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The Balkans After the Cold War : From Tyranny to Tragedy
At the end of the Cold War, the Balkan states of South-East-Europe were in crisis. They had emerged from two decades of hardline communism with their economies in disarray and authoritarian leaders poised to whip up nationalist feelings so as to cling to power. The break up of Yugoslavia followed in 1991 along with prolonged instability in Romania, Bulgaria and Albania.
The Balkans after the Cold War analyses these turbulent events, which led to violence on a scale not seen in Europe for nearly 50 years. It asks why the Atlantic democracies grouped in NATO and the European Union did not use their strength and credibility to prevent the Yugoslav conflict or build an enduring peace that uprooted the power structures of nationalist forces which had fuelled warfare mainly directed against civilians.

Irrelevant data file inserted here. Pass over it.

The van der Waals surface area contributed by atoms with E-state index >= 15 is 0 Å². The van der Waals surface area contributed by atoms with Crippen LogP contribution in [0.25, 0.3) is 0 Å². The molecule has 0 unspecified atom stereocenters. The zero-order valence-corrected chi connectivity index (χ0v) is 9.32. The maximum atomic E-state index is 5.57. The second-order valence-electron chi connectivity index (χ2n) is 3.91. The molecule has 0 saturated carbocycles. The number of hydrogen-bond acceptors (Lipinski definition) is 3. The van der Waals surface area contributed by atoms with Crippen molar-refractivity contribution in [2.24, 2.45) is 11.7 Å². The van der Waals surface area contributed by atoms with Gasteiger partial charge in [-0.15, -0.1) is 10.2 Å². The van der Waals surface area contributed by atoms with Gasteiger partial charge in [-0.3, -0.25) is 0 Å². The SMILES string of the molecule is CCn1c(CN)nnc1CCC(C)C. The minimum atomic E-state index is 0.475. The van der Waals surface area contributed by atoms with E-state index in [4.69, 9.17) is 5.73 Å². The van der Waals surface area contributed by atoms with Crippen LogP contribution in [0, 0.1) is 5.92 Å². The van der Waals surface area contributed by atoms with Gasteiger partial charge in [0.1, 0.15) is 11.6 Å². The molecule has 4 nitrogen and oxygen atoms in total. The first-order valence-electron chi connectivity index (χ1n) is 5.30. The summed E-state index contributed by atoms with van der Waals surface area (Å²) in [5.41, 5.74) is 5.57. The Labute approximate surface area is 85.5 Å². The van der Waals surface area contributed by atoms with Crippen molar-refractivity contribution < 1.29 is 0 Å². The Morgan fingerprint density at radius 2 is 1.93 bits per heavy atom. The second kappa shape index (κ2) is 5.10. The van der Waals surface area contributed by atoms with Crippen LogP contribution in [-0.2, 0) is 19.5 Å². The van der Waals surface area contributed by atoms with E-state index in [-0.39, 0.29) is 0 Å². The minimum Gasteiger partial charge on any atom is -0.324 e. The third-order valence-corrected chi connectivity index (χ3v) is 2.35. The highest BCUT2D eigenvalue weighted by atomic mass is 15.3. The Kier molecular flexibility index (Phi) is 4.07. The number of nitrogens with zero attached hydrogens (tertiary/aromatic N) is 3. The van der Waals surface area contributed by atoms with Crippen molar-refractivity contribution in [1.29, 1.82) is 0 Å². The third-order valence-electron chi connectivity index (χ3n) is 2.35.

Gallagher offers a detailed critique of Western policy towards the region, identifying a failure to create new policy instruments designed to manage the post-1989 crises, and to respond to the difficulties faced by countries that stayed at peace in managing the transition from totalitarian forms of communism to open and representative political systems. By analysing a wealth of diplomatic, military, economic and political evidence, this hard-hitting book shows how the West''s political elite lost its nerve when confronted with the Yugoslav crisis, contributing to prolonged instability in Europe''s most volatile region. This volume follows on from the recently published Outcast Europe: The Balkans, 1789-1989 - From the Ottomans to Milosevic, also by Tom Gallagher.
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Taylor & Francis
July 21, 2003
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